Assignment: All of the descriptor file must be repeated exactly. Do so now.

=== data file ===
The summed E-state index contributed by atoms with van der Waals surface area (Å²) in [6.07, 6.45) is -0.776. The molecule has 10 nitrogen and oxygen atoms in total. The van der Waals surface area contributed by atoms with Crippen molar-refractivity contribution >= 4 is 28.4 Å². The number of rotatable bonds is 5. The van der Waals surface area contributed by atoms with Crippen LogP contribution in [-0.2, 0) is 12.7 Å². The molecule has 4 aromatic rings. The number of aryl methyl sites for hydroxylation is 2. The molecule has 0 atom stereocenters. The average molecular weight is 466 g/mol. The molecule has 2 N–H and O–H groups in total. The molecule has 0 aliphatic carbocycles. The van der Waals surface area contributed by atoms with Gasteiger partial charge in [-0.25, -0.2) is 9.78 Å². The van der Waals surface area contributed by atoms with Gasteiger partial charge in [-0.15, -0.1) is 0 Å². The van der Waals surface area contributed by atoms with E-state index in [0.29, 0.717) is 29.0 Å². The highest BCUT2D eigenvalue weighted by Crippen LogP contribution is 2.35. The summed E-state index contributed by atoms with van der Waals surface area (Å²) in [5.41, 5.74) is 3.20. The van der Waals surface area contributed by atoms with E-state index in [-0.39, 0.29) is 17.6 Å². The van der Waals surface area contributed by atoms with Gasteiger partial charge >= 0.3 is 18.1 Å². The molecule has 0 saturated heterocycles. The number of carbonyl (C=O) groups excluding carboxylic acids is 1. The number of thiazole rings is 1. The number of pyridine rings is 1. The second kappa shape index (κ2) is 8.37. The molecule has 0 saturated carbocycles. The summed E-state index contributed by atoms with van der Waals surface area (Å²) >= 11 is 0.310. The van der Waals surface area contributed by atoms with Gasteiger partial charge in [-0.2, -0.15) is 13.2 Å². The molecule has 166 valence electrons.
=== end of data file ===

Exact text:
The summed E-state index contributed by atoms with van der Waals surface area (Å²) in [6.07, 6.45) is -0.776. The molecule has 10 nitrogen and oxygen atoms in total. The van der Waals surface area contributed by atoms with Crippen molar-refractivity contribution >= 4 is 28.4 Å². The number of rotatable bonds is 5. The van der Waals surface area contributed by atoms with Crippen LogP contribution in [-0.2, 0) is 12.7 Å². The molecule has 4 aromatic rings. The number of aryl methyl sites for hydroxylation is 2. The molecule has 0 atom stereocenters. The average molecular weight is 466 g/mol. The molecule has 2 N–H and O–H groups in total. The molecule has 0 aliphatic carbocycles. The van der Waals surface area contributed by atoms with Gasteiger partial charge in [-0.25, -0.2) is 9.78 Å². The van der Waals surface area contributed by atoms with Gasteiger partial charge in [-0.15, -0.1) is 0 Å². The van der Waals surface area contributed by atoms with E-state index in [0.29, 0.717) is 29.0 Å². The highest BCUT2D eigenvalue weighted by Crippen LogP contribution is 2.35. The summed E-state index contributed by atoms with van der Waals surface area (Å²) in [5.41, 5.74) is 3.20. The van der Waals surface area contributed by atoms with E-state index in [-0.39, 0.29) is 17.6 Å². The van der Waals surface area contributed by atoms with Gasteiger partial charge >= 0.3 is 18.1 Å². The molecule has 0 saturated heterocycles. The number of carbonyl (C=O) groups excluding carboxylic acids is 1. The number of thiazole rings is 1. The number of pyridine rings is 1. The second kappa shape index (κ2) is 8.37. The molecule has 0 saturated carbocycles. The summed E-state index contributed by atoms with van der Waals surface area (Å²) >= 11 is 0.310. The van der Waals surface area contributed by atoms with Gasteiger partial charge in [-0.2, -0.15) is 13.2 Å². The molecule has 166 valence electrons.